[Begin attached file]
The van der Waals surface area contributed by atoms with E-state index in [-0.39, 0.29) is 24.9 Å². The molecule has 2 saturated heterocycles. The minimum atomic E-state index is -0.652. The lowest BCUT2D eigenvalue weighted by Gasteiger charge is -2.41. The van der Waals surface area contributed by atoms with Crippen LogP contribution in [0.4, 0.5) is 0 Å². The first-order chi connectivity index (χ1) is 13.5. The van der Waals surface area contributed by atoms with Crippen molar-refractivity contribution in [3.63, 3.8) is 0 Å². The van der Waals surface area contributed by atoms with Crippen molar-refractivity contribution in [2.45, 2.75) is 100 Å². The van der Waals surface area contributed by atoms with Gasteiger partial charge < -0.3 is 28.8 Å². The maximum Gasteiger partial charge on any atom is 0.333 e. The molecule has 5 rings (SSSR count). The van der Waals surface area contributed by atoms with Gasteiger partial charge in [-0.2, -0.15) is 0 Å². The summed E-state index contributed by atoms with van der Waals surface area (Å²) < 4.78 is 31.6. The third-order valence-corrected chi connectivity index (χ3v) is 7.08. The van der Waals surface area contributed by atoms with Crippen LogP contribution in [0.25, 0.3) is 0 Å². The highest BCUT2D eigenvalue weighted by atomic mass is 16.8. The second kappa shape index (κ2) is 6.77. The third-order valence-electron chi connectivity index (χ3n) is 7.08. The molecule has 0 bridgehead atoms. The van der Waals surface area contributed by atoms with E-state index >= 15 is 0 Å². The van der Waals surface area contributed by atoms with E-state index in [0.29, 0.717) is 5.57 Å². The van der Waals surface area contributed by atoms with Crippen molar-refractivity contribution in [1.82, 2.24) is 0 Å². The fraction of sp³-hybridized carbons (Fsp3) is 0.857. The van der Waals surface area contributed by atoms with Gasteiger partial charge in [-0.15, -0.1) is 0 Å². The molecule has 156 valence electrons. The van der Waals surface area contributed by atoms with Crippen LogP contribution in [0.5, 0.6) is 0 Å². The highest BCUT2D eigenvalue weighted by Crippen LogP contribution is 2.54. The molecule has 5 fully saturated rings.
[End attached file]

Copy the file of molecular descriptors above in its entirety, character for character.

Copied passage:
The van der Waals surface area contributed by atoms with E-state index in [-0.39, 0.29) is 24.9 Å². The molecule has 2 saturated heterocycles. The minimum atomic E-state index is -0.652. The lowest BCUT2D eigenvalue weighted by Gasteiger charge is -2.41. The van der Waals surface area contributed by atoms with Crippen LogP contribution in [0.4, 0.5) is 0 Å². The first-order chi connectivity index (χ1) is 13.5. The van der Waals surface area contributed by atoms with Crippen molar-refractivity contribution in [3.63, 3.8) is 0 Å². The van der Waals surface area contributed by atoms with Crippen molar-refractivity contribution in [2.45, 2.75) is 100 Å². The van der Waals surface area contributed by atoms with Gasteiger partial charge < -0.3 is 28.8 Å². The maximum Gasteiger partial charge on any atom is 0.333 e. The molecule has 5 rings (SSSR count). The van der Waals surface area contributed by atoms with Gasteiger partial charge in [-0.2, -0.15) is 0 Å². The summed E-state index contributed by atoms with van der Waals surface area (Å²) < 4.78 is 31.6. The third-order valence-corrected chi connectivity index (χ3v) is 7.08. The van der Waals surface area contributed by atoms with Crippen LogP contribution in [0.25, 0.3) is 0 Å². The highest BCUT2D eigenvalue weighted by atomic mass is 16.8. The second kappa shape index (κ2) is 6.77. The third-order valence-electron chi connectivity index (χ3n) is 7.08. The molecule has 0 bridgehead atoms. The van der Waals surface area contributed by atoms with E-state index >= 15 is 0 Å². The van der Waals surface area contributed by atoms with E-state index in [0.29, 0.717) is 5.57 Å². The van der Waals surface area contributed by atoms with Crippen molar-refractivity contribution in [1.82, 2.24) is 0 Å². The fraction of sp³-hybridized carbons (Fsp3) is 0.857. The van der Waals surface area contributed by atoms with Gasteiger partial charge in [-0.15, -0.1) is 0 Å². The molecule has 156 valence electrons. The van der Waals surface area contributed by atoms with Crippen LogP contribution in [0.5, 0.6) is 0 Å². The highest BCUT2D eigenvalue weighted by Crippen LogP contribution is 2.54. The molecule has 5 fully saturated rings.